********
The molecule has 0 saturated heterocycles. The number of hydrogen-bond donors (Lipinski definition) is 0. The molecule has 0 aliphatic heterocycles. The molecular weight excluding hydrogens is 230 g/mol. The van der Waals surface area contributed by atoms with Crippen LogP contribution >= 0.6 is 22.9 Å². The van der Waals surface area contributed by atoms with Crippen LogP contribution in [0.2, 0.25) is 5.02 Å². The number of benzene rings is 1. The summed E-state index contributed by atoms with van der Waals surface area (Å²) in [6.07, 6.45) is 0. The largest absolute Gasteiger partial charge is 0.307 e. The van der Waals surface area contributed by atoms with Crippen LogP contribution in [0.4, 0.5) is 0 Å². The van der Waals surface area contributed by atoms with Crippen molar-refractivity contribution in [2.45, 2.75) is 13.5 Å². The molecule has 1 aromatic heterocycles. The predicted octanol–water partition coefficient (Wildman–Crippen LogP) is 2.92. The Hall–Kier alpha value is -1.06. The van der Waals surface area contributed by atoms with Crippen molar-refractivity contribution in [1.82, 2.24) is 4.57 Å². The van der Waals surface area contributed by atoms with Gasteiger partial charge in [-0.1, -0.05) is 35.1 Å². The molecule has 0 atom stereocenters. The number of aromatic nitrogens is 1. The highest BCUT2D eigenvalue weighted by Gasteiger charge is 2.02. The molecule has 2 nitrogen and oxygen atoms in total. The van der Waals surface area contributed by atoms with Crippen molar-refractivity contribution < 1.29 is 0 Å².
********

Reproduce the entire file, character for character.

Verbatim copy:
The molecule has 0 saturated heterocycles. The number of hydrogen-bond donors (Lipinski definition) is 0. The molecule has 0 aliphatic heterocycles. The molecular weight excluding hydrogens is 230 g/mol. The van der Waals surface area contributed by atoms with Crippen LogP contribution >= 0.6 is 22.9 Å². The van der Waals surface area contributed by atoms with Crippen LogP contribution in [0.2, 0.25) is 5.02 Å². The number of benzene rings is 1. The summed E-state index contributed by atoms with van der Waals surface area (Å²) in [6.07, 6.45) is 0. The largest absolute Gasteiger partial charge is 0.307 e. The van der Waals surface area contributed by atoms with Crippen LogP contribution in [0.4, 0.5) is 0 Å². The van der Waals surface area contributed by atoms with Crippen molar-refractivity contribution in [2.45, 2.75) is 13.5 Å². The molecule has 1 aromatic heterocycles. The predicted octanol–water partition coefficient (Wildman–Crippen LogP) is 2.92. The Hall–Kier alpha value is -1.06. The van der Waals surface area contributed by atoms with Crippen molar-refractivity contribution in [1.82, 2.24) is 4.57 Å². The van der Waals surface area contributed by atoms with Gasteiger partial charge in [-0.1, -0.05) is 35.1 Å². The molecule has 0 atom stereocenters. The number of aromatic nitrogens is 1. The highest BCUT2D eigenvalue weighted by Gasteiger charge is 2.02. The molecule has 2 nitrogen and oxygen atoms in total. The van der Waals surface area contributed by atoms with Crippen molar-refractivity contribution < 1.29 is 0 Å².